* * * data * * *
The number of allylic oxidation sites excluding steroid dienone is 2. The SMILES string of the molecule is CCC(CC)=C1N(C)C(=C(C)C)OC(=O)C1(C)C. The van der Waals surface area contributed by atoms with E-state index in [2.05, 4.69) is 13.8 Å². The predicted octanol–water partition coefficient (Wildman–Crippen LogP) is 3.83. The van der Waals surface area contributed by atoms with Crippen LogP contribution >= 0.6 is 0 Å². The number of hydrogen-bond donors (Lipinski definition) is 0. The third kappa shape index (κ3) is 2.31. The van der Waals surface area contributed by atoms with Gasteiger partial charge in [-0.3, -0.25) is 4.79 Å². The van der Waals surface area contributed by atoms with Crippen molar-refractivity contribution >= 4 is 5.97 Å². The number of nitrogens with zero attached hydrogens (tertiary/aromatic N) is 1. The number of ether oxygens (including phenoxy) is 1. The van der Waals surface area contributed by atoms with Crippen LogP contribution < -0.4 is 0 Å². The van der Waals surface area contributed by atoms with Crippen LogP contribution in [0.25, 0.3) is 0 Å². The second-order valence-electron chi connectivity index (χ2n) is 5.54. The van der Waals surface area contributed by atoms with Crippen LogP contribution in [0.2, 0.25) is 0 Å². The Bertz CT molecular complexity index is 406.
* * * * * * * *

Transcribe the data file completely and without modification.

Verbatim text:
The number of allylic oxidation sites excluding steroid dienone is 2. The SMILES string of the molecule is CCC(CC)=C1N(C)C(=C(C)C)OC(=O)C1(C)C. The van der Waals surface area contributed by atoms with E-state index in [2.05, 4.69) is 13.8 Å². The predicted octanol–water partition coefficient (Wildman–Crippen LogP) is 3.83. The van der Waals surface area contributed by atoms with Crippen LogP contribution >= 0.6 is 0 Å². The number of hydrogen-bond donors (Lipinski definition) is 0. The third kappa shape index (κ3) is 2.31. The van der Waals surface area contributed by atoms with Gasteiger partial charge in [-0.3, -0.25) is 4.79 Å². The van der Waals surface area contributed by atoms with Crippen molar-refractivity contribution >= 4 is 5.97 Å². The number of nitrogens with zero attached hydrogens (tertiary/aromatic N) is 1. The number of ether oxygens (including phenoxy) is 1. The van der Waals surface area contributed by atoms with Crippen LogP contribution < -0.4 is 0 Å². The van der Waals surface area contributed by atoms with Crippen LogP contribution in [0.25, 0.3) is 0 Å². The second-order valence-electron chi connectivity index (χ2n) is 5.54. The van der Waals surface area contributed by atoms with Crippen LogP contribution in [0.2, 0.25) is 0 Å². The Bertz CT molecular complexity index is 406.